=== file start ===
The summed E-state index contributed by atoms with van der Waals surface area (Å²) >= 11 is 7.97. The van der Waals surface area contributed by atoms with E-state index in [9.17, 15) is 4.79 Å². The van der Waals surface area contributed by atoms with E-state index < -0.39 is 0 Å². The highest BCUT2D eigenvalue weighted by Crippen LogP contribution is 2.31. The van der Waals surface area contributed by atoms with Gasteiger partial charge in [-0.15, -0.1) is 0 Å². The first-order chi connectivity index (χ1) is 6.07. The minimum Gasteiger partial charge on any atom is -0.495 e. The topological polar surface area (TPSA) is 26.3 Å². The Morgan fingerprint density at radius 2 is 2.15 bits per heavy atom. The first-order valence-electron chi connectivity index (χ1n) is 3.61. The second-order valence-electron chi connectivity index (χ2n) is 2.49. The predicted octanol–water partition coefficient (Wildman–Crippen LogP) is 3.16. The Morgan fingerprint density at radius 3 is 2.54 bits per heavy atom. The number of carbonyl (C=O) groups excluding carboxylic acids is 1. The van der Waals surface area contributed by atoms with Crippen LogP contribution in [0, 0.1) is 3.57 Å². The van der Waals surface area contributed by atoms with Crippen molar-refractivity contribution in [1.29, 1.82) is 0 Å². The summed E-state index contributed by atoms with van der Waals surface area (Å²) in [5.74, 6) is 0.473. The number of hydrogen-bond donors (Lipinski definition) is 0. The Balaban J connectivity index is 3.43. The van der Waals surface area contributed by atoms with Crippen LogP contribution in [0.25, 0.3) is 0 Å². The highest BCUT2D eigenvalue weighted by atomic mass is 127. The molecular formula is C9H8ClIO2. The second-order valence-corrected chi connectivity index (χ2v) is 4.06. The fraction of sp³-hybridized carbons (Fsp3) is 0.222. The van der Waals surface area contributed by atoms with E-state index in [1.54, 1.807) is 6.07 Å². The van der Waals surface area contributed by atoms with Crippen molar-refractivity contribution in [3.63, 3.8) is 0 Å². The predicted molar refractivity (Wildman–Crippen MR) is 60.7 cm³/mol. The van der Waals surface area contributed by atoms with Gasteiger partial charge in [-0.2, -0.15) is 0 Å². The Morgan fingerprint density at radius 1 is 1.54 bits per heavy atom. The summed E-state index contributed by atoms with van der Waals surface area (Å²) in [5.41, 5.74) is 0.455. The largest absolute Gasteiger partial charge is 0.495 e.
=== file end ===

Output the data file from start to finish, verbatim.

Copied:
The summed E-state index contributed by atoms with van der Waals surface area (Å²) >= 11 is 7.97. The van der Waals surface area contributed by atoms with E-state index in [9.17, 15) is 4.79 Å². The van der Waals surface area contributed by atoms with E-state index < -0.39 is 0 Å². The highest BCUT2D eigenvalue weighted by Crippen LogP contribution is 2.31. The van der Waals surface area contributed by atoms with Gasteiger partial charge in [-0.15, -0.1) is 0 Å². The first-order chi connectivity index (χ1) is 6.07. The minimum Gasteiger partial charge on any atom is -0.495 e. The topological polar surface area (TPSA) is 26.3 Å². The Morgan fingerprint density at radius 2 is 2.15 bits per heavy atom. The first-order valence-electron chi connectivity index (χ1n) is 3.61. The second-order valence-electron chi connectivity index (χ2n) is 2.49. The predicted octanol–water partition coefficient (Wildman–Crippen LogP) is 3.16. The Morgan fingerprint density at radius 3 is 2.54 bits per heavy atom. The number of carbonyl (C=O) groups excluding carboxylic acids is 1. The van der Waals surface area contributed by atoms with Crippen LogP contribution in [0, 0.1) is 3.57 Å². The van der Waals surface area contributed by atoms with Crippen molar-refractivity contribution in [1.29, 1.82) is 0 Å². The summed E-state index contributed by atoms with van der Waals surface area (Å²) in [5.74, 6) is 0.473. The number of hydrogen-bond donors (Lipinski definition) is 0. The Balaban J connectivity index is 3.43. The van der Waals surface area contributed by atoms with Crippen LogP contribution in [0.25, 0.3) is 0 Å². The highest BCUT2D eigenvalue weighted by atomic mass is 127. The molecular formula is C9H8ClIO2. The second-order valence-corrected chi connectivity index (χ2v) is 4.06. The fraction of sp³-hybridized carbons (Fsp3) is 0.222. The van der Waals surface area contributed by atoms with E-state index in [1.54, 1.807) is 6.07 Å². The van der Waals surface area contributed by atoms with Crippen molar-refractivity contribution in [3.63, 3.8) is 0 Å². The predicted molar refractivity (Wildman–Crippen MR) is 60.7 cm³/mol. The van der Waals surface area contributed by atoms with Gasteiger partial charge in [-0.2, -0.15) is 0 Å². The Morgan fingerprint density at radius 1 is 1.54 bits per heavy atom. The summed E-state index contributed by atoms with van der Waals surface area (Å²) in [5.41, 5.74) is 0.455. The largest absolute Gasteiger partial charge is 0.495 e.